TRANSLATED FROM CASTILIAN
El Kamel: "Myth and oral narration have guided my artistic creations"
by Ruth Fernández Sanabria
The UN says that "poetry contributes to creative diversity by constantly questioning the way we use words and things, and our ways of perceiving and interpreting reality". The Tunisian painter Slimen The Kamel finds in this literary genre his muse, present from his childhood through orality. With him we continue to pay tribute to poetry, celebrated on its World Day this Wednesday, March 21.
"I was born in a rural community where myth and oral narration flourish. These narratives have guided my artistic creations as much as the perception I have of reality since I was a child," says the Tunisian artist. Coming from Mazouna, in the region of Sidi Bouzid, her childhood associated her with stories and poems, a literary heritage that built her first knowledge and certainties through what she imagined when listening. Later, at the Faculty of Fine Arts, El Kamel learned to materialize this narrative imaginary in a pictorial practice that eventually became his inspiration and his own style. For him, the line that separates the real from the imagined is a path more present in everyday life than we think.
As an acquired language, this visual artist explains that the image is an element deeply rooted in the person. So, often and in an automatic way, before starting an action we visualize it: we have to cook because we mentally scan the fridge, we dress according to the combination we have previewed of the garments and, often, what we We have seen in dreams conditions how we sleep and even how we face the day that lies ahead.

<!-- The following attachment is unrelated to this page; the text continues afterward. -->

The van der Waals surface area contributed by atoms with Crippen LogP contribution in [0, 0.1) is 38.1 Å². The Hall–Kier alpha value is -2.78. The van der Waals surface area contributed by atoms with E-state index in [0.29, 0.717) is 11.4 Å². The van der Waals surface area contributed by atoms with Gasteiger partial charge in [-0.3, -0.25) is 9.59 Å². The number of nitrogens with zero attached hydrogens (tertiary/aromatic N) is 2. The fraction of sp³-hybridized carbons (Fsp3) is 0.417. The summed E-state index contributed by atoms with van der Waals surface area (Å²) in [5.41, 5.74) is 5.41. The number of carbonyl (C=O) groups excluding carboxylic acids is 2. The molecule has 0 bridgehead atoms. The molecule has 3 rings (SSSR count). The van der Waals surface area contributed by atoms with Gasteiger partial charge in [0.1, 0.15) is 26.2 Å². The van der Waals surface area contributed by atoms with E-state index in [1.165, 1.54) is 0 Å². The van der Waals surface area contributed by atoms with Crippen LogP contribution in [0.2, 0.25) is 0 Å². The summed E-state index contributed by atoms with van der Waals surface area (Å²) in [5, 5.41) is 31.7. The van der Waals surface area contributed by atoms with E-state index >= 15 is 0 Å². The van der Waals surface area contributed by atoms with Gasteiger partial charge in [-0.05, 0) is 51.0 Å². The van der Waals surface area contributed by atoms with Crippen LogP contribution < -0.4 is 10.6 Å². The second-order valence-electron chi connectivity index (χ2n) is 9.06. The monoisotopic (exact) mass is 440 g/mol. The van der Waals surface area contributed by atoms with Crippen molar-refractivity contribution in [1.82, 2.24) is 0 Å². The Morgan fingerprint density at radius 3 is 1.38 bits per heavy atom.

Today Slimen El Kamel is a 34-year-old painter who combines his classes at the Superior Institute of Fine Arts of Sousse with his pictorial work, which has remained focused on the impact that image has on people and, therefore, on societies what they form "Art for me is in itself an end. I do not perceive it as a luxury object, I feel it is something integral to life, like inhaling and exhaling. For me, art aims to raise awareness," he says. "My responsibility as a professor of Fine Arts, along with my interest in politics, have also led my work considerably to constantly reexamine our perception of things. This is how we progress."
To show his series ' L'Espace du Jeu' ('The place to play', in Spanish), where he questions through colorful and cheerful figures the restriction that in many contexts is imposed through clothing to project the desired image for an organization. This collection was recently exhibited at 1:54 Marrakech , the first edition of this contemporary African art fair held on the continent, a milestone that for El Kamel has meant "bringing home a sense of pride and recognition aimed both at artists like the city".
After showing his work at fairs in Africa, Europe and Asia, now Slimen El Kamel prepares his next solo exhibition at the Sulger-Buel Lovell gallery in London for the month of October. He does not tell us if poetry will continue being the muse of his new canvases, but he does want to point out that although his work "can be seen as universal, for me it will always be my work in relation to my home, Tunisia".
To view the original feature on Wiriko.org, please click here